Carlos Perez Arques
I am a postdoctoral associate working in the Heitman lab as part of the Department of Molecular Genetics and Microbiology of the School of Medicine. I graduated as a Ph. D. in Molecular Biology and Biotechnology from the University of Murcia in Spain, my home country and a wonderful place to visit. I am fascinated by fungal biology and especially, in molecular mechanisms exploited by opportunistic pathogens to cause disease.
In my spare time, I love building themed LEGO sets, the bigger the better, from my favorite movie sagas. I am a big science fiction and fantasy fan, but I also like classic films -particularly film noir and western- and old jidaigeki and chanbara movies. Also, I like to play games, either video or board games, and going out once in a while. Especially, if there is food involved.
Current Research Interests
I graduated from the University of Murcia in Spain, embarked on a project that combined informatics -my favorite hobby since I was a child- and my research experience in genetics and microbiology acquired as an undergraduate. My work involved analyzing new generation sequencing data to explain RNAi-based gene regulation of essential biological processes in ancient fungi; especially, how the RNAi machinery of the early-diverging fungus Mucor circinelloides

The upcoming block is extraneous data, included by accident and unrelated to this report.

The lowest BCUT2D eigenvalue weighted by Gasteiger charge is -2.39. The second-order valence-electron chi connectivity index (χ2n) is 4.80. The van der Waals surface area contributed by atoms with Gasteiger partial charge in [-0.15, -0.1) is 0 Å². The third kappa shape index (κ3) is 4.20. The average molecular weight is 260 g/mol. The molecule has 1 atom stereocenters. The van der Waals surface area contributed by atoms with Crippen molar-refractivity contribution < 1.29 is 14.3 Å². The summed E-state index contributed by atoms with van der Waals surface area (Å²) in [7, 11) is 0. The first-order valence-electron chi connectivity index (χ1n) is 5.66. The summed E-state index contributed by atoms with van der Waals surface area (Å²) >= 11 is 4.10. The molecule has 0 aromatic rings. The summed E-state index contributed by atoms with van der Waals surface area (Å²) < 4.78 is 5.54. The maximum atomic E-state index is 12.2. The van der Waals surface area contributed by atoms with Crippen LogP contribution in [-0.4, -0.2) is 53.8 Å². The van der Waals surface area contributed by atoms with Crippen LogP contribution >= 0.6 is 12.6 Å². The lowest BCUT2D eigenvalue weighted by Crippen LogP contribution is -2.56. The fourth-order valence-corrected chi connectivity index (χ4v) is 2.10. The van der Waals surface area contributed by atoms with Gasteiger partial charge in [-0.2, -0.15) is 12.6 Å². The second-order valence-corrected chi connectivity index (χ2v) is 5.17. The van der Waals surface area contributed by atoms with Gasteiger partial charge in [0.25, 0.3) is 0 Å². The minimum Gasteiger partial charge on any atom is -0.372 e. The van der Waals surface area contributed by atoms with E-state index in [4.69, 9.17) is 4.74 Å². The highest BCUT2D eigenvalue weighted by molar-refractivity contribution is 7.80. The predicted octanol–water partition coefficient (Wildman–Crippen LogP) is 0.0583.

contributes to promoting virulence and host invasion. I discovered that the different RNAi components in this fungus work in distinct RNAi pathways, achieving a fine-tuned silencing balance to regulate fungal pathogenesis and genome integrity. During these studies, I was introduced to centromere biology and was fascinated by it. I took part in revealing the first early-diverging fungal centromeres and was amazed by their unusual mosaic architecture that resembles point and regional centromeres.
Recent reports tell us that fungal pathogens can exploit their RNAi machinery to gain transient antifungal drug resistance. These resistances are unstable and sustained by RNAi as long as the antifungal stress is present, which makes them extremely difficult to detect. As a postdoctoral associate, I plan to put all my experience in RNAi, genome biology, and virulence to focus on RNAi-based antifungal drug resistance. I aim to understand how these RNAi-based resistances arise, which are the major RNAi components involved in generating them, and if there are other epigenetic marks associated with them.
Current Appointments & Affiliations
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